Fusion of cultures I. The example of McDonalds in Middle East is used to mention the tendencies of homogenization, which lead, in the course of standardization and unification, to a fusion of cultures. If the global consumer behaviour and other areas of everyday life are adapting more and more, local traditions are gradually replaced by a unified culture. Especially in the Arabic cultures, with their strong ethical values, it is possible not only to set one’s own conditions to McDonald’s but also to aim interesting interdependencies. McDonald’s Saudi Arabia plays an active role since 1993 in supporting local social and humanitarian entities and brings in old standards and new ideas. In addition, restaurants in Saudi Arabia do not display statues or posters of Ronald McDonald, since the Islamic father prohibits the display of “Idols.” In Saudi-Arabia the regulations of a separated “family room“ and “single room“ as well as the closing hours during the devotions have to be complied with. And since McDonald’s believes in localization, it has introduced new products that appeal to the local tastes of the customers. A good example is the McArabia Chicken, which has so far enjoyed huge success among the customers. Originally this product was developed from Arabic fast food restaurants. But also in Europe the Muslims keep their influence on the range of products, they are not willing to get influenced or accustomed to non-halal products at any cost.
Fusion of cultures II. Marketing strategy of McDonald´s in India is going to be even a little bit more complex in a subcontinent and multiethnic state like India. Apart from the Moslems, who are represented in all regions with 5-15 % of the population, the religious community of the Hindus forms a significant majority in some areas. This group declines the consumption of any products from cows for religious reasons. From the perspective of the marketing department of McDonald’s therefore the challenge results, that neither cow products nor pork products can be offered. Additionally, most of the Indians consider the products of McDonald’s as too expensive, very often there are more expensive than a whole meal in a typically Indian restaurant. The main part of the Indian McDonald’s products is based on a vegetarian basis, followed by a high share of fish- and chicken products. There where pork and beef, which is common in Europe and Arabia, can not be replaced by implication, lamb and goat is used. Thereby also typical Indian food is used as an addition to the basic range. McDonald's plans to open another 40 restaurants across India, bringing the total to close to 200, he said in an interview. Last year, the fast-food giant opened about 25 restaurants. The popularity of Chicken McNuggets has helped boost sales since their May introduction in India, he said. The deep-fried chicken pieces have sold so well that some McDonald's stores were running out, he said. "We had to slow down the marketing campaign."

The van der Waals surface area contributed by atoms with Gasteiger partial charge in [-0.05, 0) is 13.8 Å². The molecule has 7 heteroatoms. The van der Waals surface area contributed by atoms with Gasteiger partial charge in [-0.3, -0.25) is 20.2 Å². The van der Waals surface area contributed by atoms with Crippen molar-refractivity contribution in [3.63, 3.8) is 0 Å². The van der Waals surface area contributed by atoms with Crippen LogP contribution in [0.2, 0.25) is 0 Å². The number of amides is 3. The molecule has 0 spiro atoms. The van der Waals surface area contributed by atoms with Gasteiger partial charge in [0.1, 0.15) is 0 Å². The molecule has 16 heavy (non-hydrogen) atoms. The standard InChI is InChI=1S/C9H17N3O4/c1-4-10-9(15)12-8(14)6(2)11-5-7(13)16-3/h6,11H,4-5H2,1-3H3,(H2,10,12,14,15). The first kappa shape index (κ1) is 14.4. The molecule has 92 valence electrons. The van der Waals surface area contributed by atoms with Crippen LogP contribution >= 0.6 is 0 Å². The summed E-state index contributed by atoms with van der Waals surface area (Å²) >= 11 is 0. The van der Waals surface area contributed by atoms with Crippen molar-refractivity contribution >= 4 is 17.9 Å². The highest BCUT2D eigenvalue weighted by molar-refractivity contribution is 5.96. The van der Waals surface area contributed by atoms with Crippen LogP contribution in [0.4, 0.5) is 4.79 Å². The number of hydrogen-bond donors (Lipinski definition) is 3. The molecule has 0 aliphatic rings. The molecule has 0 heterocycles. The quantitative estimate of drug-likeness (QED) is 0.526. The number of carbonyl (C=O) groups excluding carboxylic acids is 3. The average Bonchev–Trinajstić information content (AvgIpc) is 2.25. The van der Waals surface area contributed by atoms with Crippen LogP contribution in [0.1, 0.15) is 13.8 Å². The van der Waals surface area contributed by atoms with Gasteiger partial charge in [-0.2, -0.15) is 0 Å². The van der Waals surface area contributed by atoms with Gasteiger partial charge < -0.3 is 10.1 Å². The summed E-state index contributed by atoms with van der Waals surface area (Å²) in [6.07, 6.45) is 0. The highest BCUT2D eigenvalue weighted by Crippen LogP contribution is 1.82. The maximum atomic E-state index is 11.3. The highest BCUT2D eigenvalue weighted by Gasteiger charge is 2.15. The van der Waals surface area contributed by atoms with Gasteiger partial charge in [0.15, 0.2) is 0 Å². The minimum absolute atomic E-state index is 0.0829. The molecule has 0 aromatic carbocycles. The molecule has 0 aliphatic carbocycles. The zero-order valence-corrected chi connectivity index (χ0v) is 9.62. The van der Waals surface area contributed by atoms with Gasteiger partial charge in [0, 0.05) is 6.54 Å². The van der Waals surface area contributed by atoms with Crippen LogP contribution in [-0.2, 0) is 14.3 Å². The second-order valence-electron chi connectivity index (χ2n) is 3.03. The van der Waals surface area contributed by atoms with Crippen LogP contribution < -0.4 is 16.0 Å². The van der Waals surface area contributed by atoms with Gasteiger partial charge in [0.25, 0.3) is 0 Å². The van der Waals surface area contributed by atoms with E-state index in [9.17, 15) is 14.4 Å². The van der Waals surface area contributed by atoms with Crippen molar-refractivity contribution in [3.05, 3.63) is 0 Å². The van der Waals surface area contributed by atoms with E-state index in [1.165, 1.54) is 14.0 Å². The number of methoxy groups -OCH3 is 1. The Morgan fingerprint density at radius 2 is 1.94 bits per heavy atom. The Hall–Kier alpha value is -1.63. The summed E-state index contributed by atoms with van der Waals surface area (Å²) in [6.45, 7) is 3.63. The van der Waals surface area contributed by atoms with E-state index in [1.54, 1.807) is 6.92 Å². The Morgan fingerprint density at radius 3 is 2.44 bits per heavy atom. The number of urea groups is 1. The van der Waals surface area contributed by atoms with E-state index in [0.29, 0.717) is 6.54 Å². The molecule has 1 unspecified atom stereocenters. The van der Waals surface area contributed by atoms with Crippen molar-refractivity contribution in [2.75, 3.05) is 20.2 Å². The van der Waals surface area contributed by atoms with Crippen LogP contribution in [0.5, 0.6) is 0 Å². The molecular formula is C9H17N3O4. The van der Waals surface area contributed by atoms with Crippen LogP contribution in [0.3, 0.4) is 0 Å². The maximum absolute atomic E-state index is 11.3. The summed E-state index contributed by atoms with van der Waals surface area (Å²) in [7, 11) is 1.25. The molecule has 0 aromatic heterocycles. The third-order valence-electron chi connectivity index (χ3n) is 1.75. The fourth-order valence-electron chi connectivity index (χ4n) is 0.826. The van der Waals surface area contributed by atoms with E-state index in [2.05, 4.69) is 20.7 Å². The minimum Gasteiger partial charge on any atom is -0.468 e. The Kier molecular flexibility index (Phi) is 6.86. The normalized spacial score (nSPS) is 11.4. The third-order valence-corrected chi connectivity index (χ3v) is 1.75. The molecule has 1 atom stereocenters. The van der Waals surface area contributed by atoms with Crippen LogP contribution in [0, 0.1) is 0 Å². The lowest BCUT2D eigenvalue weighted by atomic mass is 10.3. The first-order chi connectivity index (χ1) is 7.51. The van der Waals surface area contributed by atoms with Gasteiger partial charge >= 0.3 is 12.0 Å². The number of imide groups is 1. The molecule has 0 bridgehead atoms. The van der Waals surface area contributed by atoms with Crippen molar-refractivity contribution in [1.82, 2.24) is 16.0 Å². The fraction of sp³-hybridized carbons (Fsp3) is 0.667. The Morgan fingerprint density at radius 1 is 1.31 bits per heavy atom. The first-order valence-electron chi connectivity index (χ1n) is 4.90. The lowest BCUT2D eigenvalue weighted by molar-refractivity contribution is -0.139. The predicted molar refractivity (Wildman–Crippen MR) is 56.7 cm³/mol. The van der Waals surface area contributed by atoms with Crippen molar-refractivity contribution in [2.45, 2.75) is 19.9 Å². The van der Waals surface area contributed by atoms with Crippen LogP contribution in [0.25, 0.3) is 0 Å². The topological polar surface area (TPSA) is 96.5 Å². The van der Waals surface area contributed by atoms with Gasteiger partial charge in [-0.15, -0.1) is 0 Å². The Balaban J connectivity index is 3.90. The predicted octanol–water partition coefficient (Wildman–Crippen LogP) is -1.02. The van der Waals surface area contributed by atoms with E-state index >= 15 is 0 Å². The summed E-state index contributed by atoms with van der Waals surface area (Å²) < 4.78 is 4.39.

Core values and social groups, cultural process As a part of marketing analysis of cultural content the core values of the society or social group have to be identified. Knowing the core values can help marketers to design a right product for a customer with ability satisfying his/her needs and wants. Long-term impact of globalization of cultures and values can result in changes of core values and lifestyle followed by changes in purchasing and consumer behavior. From this point of view the process of globalization powered by impact of media and publicity can lead to a new market opportunity, especially for globalized products. Peter and Olsen (2008) define the cultural process as transfer of cultural meaning between social and physical environment, products and services and individuals in the society. There are two ways meaning is transferred in a consumption-oriented society. First, marketing strategies are designed to move cultural meanings from the physical and social environments into products and services in an attempt to make them attractive to consumers. Second, consumers actively seek to acquire these cultural meanings in products to establish a desirable personal identity or self-concept.
Role of learning, memory and process of socialization in the degree of marketing mix adaptation Adapting strategy to culture means accepting... Standardizing strategy across cultures means several actions.... National values, beliefs Traditional process of socialization (from older to younger generation Memory from past learning Learning process Marketing communication Intergeneration socialization (from younger generation to older one)